Tags

Type your tag names separated by a space and hit enter

Reactive oxygen radicals and gaseous transmitters in carotid body activation by intermittent hypoxia.
Cell Tissue Res. 2018 05; 372(2):427-431.CT

Abstract

Sleep apnea is a prevalent respiratory disease characterized by periodic cessation of breathing during sleep causing intermittent hypoxia (IH). Sleep apnea patients and rodents exposed to IH exhibit elevated sympathetic nerve activity and hypertension. A heightened carotid body (CB) chemoreflex has been implicated in causing autonomic abnormalities in IH-treated rodents and in sleep apnea patients. The purpose of this article is to review the emerging evidence showing that interactions between reactive oxygen species (ROS) and gaseous transmitters as a mechanism cause hyperactive CB by IH. Rodents treated with IH exhibit markedly elevated ROS in the CB, which is due to transcriptional upregulation of pro-oxidant enzymes by hypoxia-inducible factor (HIF)-1 and insufficient transcriptional regulation of anti-oxidant enzymes by HIF-2. ROS, in turn, increases cystathionine γ-lyase (CSE)-dependent H2S production in the CB. Blockade of H2S synthesis prevents IH-evoked CB activation. However, the effects of ROS on H2S production are not due to direct effects on CSE enzyme activity but rather due to inactivation of heme oxygenase-2 (HO-2), a carbon monoxide (CO) producing enzyme. CO inhibits H2S production through inactivation of CSE by PKG-dependent phosphorylation. During IH, reduced CO production resulting from inactivation of HO-2 by ROS releases the inhibition of CO on CSE thereby increasing H2S. Inhibiting H2S synthesis prevented IH-evoked sympathetic activation and hypertension.

Authors+Show Affiliations

Institute for Integrative Physiology and Center for Systems Biology of O2 Sensing, Biological Sciences Division, University of Chicago, MC 5068, 5841 South Maryland Avenue, Chicago, IL, 60637, USA. nanduri@uchicago.edu.Institute for Integrative Physiology and Center for Systems Biology of O2 Sensing, Biological Sciences Division, University of Chicago, MC 5068, 5841 South Maryland Avenue, Chicago, IL, 60637, USA.Institute for Integrative Physiology and Center for Systems Biology of O2 Sensing, Biological Sciences Division, University of Chicago, MC 5068, 5841 South Maryland Avenue, Chicago, IL, 60637, USA.Institute for Integrative Physiology and Center for Systems Biology of O2 Sensing, Biological Sciences Division, University of Chicago, MC 5068, 5841 South Maryland Avenue, Chicago, IL, 60637, USA.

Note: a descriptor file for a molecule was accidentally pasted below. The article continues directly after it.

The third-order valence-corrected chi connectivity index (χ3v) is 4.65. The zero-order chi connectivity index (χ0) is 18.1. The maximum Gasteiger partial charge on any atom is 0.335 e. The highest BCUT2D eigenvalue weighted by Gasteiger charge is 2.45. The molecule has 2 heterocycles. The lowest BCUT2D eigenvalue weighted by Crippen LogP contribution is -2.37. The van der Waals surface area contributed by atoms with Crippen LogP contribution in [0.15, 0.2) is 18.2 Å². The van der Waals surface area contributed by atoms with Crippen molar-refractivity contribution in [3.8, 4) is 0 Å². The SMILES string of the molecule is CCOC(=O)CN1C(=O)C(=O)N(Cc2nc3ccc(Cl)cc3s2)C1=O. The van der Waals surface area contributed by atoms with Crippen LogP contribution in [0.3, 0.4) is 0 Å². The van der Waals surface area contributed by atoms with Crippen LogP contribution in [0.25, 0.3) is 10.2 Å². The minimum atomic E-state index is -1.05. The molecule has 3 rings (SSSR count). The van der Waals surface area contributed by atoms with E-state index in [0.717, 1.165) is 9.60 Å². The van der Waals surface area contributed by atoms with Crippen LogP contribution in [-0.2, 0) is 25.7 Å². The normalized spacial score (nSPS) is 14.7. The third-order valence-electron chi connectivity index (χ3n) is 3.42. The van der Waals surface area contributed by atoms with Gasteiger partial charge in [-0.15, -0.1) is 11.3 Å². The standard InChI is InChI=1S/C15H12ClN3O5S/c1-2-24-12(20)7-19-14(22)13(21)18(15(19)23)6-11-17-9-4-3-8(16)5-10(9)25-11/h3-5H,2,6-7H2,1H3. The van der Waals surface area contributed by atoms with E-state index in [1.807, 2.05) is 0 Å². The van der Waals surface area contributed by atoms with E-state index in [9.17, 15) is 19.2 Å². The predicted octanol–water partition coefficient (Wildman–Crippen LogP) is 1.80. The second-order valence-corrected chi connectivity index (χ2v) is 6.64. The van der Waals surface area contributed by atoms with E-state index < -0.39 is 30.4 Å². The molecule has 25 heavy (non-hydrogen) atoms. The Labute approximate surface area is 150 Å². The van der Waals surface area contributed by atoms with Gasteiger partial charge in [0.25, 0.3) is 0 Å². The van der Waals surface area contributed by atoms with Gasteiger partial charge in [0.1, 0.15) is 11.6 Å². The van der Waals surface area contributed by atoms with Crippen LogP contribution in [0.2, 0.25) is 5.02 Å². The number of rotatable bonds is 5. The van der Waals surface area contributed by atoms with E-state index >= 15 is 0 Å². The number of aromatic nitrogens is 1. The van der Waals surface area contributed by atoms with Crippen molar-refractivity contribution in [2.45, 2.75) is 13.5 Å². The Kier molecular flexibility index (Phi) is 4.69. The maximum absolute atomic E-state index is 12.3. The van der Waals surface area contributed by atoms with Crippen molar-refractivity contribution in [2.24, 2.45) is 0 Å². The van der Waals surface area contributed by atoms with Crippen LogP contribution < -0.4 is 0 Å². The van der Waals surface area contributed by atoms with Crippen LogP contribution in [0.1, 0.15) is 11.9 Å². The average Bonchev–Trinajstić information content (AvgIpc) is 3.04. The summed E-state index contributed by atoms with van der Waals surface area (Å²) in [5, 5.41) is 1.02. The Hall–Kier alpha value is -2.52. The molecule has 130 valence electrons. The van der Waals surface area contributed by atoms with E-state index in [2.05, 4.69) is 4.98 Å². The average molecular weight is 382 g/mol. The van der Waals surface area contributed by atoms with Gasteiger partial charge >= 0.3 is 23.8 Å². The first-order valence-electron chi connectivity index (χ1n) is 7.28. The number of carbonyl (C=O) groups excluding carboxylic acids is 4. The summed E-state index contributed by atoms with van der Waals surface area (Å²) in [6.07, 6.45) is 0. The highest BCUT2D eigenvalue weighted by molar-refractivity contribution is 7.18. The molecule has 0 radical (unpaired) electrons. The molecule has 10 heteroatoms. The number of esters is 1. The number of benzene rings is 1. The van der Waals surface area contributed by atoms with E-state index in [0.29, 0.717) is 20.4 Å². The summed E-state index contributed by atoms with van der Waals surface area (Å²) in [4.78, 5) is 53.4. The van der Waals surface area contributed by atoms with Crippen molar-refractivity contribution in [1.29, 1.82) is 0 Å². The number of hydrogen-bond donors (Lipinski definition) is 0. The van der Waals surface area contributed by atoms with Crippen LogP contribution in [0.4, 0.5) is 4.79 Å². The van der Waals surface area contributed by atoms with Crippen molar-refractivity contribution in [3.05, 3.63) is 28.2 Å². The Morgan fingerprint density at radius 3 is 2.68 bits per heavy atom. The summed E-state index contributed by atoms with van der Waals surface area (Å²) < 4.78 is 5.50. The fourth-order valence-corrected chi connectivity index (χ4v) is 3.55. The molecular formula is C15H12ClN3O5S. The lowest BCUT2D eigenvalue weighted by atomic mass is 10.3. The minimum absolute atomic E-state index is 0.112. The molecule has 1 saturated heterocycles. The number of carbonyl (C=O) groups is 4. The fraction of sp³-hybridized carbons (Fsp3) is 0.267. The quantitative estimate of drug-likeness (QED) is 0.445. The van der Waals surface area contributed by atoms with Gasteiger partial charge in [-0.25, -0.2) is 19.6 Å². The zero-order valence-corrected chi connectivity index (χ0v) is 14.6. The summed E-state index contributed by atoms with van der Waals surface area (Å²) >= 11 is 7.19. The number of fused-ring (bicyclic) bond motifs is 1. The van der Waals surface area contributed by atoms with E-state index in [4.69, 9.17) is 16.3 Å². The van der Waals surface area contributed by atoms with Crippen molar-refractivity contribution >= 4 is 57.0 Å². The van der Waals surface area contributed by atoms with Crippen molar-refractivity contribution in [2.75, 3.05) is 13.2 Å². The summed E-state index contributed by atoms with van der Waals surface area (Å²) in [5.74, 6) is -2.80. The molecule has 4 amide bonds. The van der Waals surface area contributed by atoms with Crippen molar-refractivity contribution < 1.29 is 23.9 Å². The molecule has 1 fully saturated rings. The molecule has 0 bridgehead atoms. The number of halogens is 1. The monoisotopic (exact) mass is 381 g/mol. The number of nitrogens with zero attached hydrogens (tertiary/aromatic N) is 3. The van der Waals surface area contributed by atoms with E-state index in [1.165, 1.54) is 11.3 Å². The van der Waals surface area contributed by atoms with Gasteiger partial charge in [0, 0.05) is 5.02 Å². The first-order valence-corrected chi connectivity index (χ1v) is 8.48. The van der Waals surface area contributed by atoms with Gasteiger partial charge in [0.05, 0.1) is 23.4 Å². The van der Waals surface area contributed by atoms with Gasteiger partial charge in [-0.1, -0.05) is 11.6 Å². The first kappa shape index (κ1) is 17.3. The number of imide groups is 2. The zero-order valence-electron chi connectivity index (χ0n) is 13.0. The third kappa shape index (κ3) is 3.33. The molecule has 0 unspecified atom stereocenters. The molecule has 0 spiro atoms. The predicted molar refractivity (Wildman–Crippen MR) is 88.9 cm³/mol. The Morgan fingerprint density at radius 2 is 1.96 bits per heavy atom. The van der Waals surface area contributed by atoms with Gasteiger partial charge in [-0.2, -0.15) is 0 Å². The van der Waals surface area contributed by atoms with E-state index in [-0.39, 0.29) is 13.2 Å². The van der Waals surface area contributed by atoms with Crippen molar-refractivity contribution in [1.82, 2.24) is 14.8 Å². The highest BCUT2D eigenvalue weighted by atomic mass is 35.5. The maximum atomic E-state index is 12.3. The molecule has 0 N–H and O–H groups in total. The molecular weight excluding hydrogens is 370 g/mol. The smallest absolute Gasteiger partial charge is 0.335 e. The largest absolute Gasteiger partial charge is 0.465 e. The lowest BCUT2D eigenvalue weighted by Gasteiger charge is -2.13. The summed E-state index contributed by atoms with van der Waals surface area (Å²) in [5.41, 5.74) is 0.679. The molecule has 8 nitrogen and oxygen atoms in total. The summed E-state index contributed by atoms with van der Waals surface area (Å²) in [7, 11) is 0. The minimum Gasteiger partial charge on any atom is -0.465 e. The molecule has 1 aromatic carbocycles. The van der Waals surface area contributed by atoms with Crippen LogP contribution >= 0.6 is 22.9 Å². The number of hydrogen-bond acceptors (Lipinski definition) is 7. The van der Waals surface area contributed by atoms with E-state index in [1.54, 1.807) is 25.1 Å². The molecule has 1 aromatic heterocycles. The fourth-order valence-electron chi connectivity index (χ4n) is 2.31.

Pub Type(s)

Journal Article
Research Support, N.I.H., Extramural
Review

Language

eng

PubMed ID

29470646

Citation

Prabhakar, Nanduri R., et al. "Reactive Oxygen Radicals and Gaseous Transmitters in Carotid Body Activation By Intermittent Hypoxia." Cell and Tissue Research, vol. 372, no. 2, 2018, pp. 427-431.
Prabhakar NR, Peng YJ, Yuan G, et al. Reactive oxygen radicals and gaseous transmitters in carotid body activation by intermittent hypoxia. Cell Tissue Res. 2018;372(2):427-431.
Prabhakar, N. R., Peng, Y. J., Yuan, G., & Nanduri, J. (2018). Reactive oxygen radicals and gaseous transmitters in carotid body activation by intermittent hypoxia. Cell and Tissue Research, 372(2), 427-431. https://doi.org/10.1007/s00441-018-2807-0
Prabhakar NR, et al. Reactive Oxygen Radicals and Gaseous Transmitters in Carotid Body Activation By Intermittent Hypoxia. Cell Tissue Res. 2018;372(2):427-431. PubMed PMID: 29470646.
* Article titles in AMA citation format should be in sentence-case
TY - JOUR T1 - Reactive oxygen radicals and gaseous transmitters in carotid body activation by intermittent hypoxia. AU - Prabhakar,Nanduri R, AU - Peng,Ying-Jie, AU - Yuan,Guoxiang, AU - Nanduri,Jayasri, Y1 - 2018/02/22/ PY - 2017/12/18/received PY - 2018/01/23/accepted PY - 2018/2/23/pubmed PY - 2019/1/15/medline PY - 2018/2/23/entrez KW - Carbon monoxide KW - Cystathionine γ-lyase KW - Heme oxygenase-2 KW - Hydrogen sulfide KW - Sleep apnea SP - 427 EP - 431 JF - Cell and tissue research JO - Cell Tissue Res VL - 372 IS - 2 N2 - Sleep apnea is a prevalent respiratory disease characterized by periodic cessation of breathing during sleep causing intermittent hypoxia (IH). Sleep apnea patients and rodents exposed to IH exhibit elevated sympathetic nerve activity and hypertension. A heightened carotid body (CB) chemoreflex has been implicated in causing autonomic abnormalities in IH-treated rodents and in sleep apnea patients. The purpose of this article is to review the emerging evidence showing that interactions between reactive oxygen species (ROS) and gaseous transmitters as a mechanism cause hyperactive CB by IH. Rodents treated with IH exhibit markedly elevated ROS in the CB, which is due to transcriptional upregulation of pro-oxidant enzymes by hypoxia-inducible factor (HIF)-1 and insufficient transcriptional regulation of anti-oxidant enzymes by HIF-2. ROS, in turn, increases cystathionine γ-lyase (CSE)-dependent H2S production in the CB. Blockade of H2S synthesis prevents IH-evoked CB activation. However, the effects of ROS on H2S production are not due to direct effects on CSE enzyme activity but rather due to inactivation of heme oxygenase-2 (HO-2), a carbon monoxide (CO) producing enzyme. CO inhibits H2S production through inactivation of CSE by PKG-dependent phosphorylation. During IH, reduced CO production resulting from inactivation of HO-2 by ROS releases the inhibition of CO on CSE thereby increasing H2S. Inhibiting H2S synthesis prevented IH-evoked sympathetic activation and hypertension. SN - 1432-0878 UR - https://www.unboundmedicine.com/medline/citation/29470646/Reactive_oxygen_radicals_and_gaseous_transmitters_in_carotid_body_activation_by_intermittent_hypoxia_ L2 - https://dx.doi.org/10.1007/s00441-018-2807-0 DB - PRIME DP - Unbound Medicine ER -